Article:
Socio-economic reintegration

© ILO / Andrew Quilty
There are a number of structural and circumstantial challenges that can prevent the socio-economic reintegration of labour migrants and refugees. Some are inherent to the migration or displacement experience. A prolonged stay abroad often creates challenges for returnees to find employment opportunities, primarily due to the loss of contact with prior networks in their home country.

Other factors relate to the capacity of the country to facilitate the reintegration process. Often countries that are producing large migrant or refugee populations are unable to support their effective reintegration, principally due to the lack of institutional capacity, as well as human and financial resources.  When back home, returnees may not have access to up to date information about employment services and current labour market situation. As a result, many returnees are concentrated in low-skilled informal employment or under-regulated sectors.

Due to the impact of the COVID-19 pandemic, many labour migrants have lost their jobs in the country of destination and had to return to their country of origin, in some instances forcibly. The unexpected returns forced migrants to face situations where opportunities to access decent jobs may even be more limited due to lockdown and other restriction measures, as well as challenging economic situation in general, thus creating enormous difficulties for returnees in meeting basic needs for themselves and their families.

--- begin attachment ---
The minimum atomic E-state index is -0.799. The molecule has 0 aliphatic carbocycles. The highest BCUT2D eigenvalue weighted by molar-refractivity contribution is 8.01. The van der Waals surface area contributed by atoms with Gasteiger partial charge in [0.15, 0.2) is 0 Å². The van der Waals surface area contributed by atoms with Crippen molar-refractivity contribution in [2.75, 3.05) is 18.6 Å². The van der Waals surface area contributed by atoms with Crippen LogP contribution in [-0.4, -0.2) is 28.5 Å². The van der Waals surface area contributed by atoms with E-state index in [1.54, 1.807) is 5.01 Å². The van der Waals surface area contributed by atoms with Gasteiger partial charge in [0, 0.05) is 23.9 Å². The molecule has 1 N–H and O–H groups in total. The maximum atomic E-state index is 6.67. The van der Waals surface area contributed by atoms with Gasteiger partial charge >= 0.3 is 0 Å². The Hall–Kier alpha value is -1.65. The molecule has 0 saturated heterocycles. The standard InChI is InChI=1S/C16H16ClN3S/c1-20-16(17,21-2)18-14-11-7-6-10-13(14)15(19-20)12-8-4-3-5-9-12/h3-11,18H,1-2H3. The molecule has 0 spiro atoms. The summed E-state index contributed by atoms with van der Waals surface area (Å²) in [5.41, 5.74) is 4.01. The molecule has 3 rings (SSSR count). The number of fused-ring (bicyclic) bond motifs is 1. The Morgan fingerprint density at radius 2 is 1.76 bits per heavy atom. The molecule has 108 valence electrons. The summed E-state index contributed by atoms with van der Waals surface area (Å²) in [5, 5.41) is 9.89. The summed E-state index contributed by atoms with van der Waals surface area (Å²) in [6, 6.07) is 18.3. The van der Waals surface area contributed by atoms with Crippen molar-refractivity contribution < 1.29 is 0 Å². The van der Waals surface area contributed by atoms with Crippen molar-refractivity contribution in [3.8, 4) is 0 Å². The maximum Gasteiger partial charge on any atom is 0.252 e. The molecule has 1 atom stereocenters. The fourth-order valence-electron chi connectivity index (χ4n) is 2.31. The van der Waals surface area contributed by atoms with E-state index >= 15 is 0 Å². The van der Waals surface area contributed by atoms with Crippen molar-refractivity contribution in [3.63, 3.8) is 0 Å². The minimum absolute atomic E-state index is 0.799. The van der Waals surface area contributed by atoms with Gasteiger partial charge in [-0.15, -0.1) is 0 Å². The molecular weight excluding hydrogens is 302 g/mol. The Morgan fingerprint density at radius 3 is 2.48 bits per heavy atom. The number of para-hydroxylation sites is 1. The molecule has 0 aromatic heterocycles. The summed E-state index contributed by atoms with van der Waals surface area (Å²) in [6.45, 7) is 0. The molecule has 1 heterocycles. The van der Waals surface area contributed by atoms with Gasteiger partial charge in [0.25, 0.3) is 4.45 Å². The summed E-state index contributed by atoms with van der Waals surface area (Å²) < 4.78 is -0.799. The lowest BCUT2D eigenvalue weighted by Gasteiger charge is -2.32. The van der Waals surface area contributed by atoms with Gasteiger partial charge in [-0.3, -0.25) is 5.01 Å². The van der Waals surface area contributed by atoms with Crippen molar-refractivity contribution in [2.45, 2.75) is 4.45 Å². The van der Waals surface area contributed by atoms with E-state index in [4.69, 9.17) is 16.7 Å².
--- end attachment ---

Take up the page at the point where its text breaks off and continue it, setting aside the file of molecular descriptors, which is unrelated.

In some cases, returning migrant workers are coming back to countries already experiencing high unemployment and economic hardship. The pressure on job markets in areas of return with resident workers might increase competition and tension among communities. If access to jobs and livelihoods are unavailable in the place of return, then returnees tend to migrate towards urban areas in search of employment opportunities. The absence of sustainable reintegration increase the likelihood of these populations falling into poverty and/ or engaging into secondary migration or displacement is heightened.

Returnees can play an important role in facilitating the transfer of qualifications and skills to origin countries as they bring back skills, experience and entrepreneurship abilities which can help countries to rebuild better. Providing operational support through income-generating opportunities for both returnees and communities in areas of return might help the overall reintegration process.